Looking inside the future of Longhorns' recruiting
November 19, 2010
Texas freshman safety Nate Boyer might not have the recruiting profile that many of his teammates do.
But he certainly has a more interesting story than most. Boyer didn't play high school football because his high school, Valley Christian (Calif.), didn't have the sport. He's a 29-year-old walk-on. And he's also a former Green Beret who earned a Bronze Star for a tour of duty in the Middle East.
Texas coach Mack Brown said Boyer didn't talk much about his past, and said that the coaching staff was unaware of his military status until his teammates began getting to know him.
Those teammates decided that Boyer should be honored at last Saturday's game, around Veteran's Day, and Boyer was named an honorary team captain. He also carried out the American Flag as the Longhorns ran onto the field.
Texas is credited as one of the country's top "early recruiting" teams, with the Longhorns often locking up the bulk of their class by the end of the spring. But that doesn't mean that Brown has to be happy about it.
"I don't like it. I would like to go back to what we did when we first got here," Brown said.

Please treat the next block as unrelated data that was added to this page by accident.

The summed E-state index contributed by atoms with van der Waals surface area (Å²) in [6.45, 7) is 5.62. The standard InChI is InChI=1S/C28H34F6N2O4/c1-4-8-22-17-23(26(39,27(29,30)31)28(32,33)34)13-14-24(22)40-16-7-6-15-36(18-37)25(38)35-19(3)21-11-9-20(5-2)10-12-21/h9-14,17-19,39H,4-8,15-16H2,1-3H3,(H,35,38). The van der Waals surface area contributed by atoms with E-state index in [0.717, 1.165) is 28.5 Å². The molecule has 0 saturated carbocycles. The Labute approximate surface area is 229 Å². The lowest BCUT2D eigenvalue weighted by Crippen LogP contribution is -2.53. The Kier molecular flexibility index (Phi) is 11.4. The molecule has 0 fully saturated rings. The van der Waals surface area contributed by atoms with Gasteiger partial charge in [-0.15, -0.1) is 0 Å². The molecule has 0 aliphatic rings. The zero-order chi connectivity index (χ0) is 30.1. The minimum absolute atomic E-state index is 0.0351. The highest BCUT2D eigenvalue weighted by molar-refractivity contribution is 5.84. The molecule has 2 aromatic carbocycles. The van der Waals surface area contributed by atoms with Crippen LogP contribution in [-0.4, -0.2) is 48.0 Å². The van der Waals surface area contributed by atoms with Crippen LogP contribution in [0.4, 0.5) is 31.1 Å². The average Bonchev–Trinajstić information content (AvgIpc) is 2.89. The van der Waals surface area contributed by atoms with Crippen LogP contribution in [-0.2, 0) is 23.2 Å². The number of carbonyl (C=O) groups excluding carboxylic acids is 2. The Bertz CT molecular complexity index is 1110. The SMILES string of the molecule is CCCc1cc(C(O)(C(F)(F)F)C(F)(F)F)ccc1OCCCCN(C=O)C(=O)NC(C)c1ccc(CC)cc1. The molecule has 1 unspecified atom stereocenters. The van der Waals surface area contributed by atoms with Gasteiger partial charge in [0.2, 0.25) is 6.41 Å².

Brown said Texas used to have the luxury of evaluating players through their junior year, watching those players in spring practice and attempting to get those players into the Longhorn summer camp prior to the player's senior year.
Now, the Longhorns typically offer prospects over a series of Junior Days in February of the prospects' junior years.
Many schools are currently offering sophomores, but Brown said the Texas staff wouldn't start recruiting that early.
"It's a much more difficult thing than in the past," Brown said. "But I think that it's hard to stop when the train gets rolling."
Speaking of recruiting, Brown said he wasn't sure if the Longhorns would pursue another running back with the loss of Tr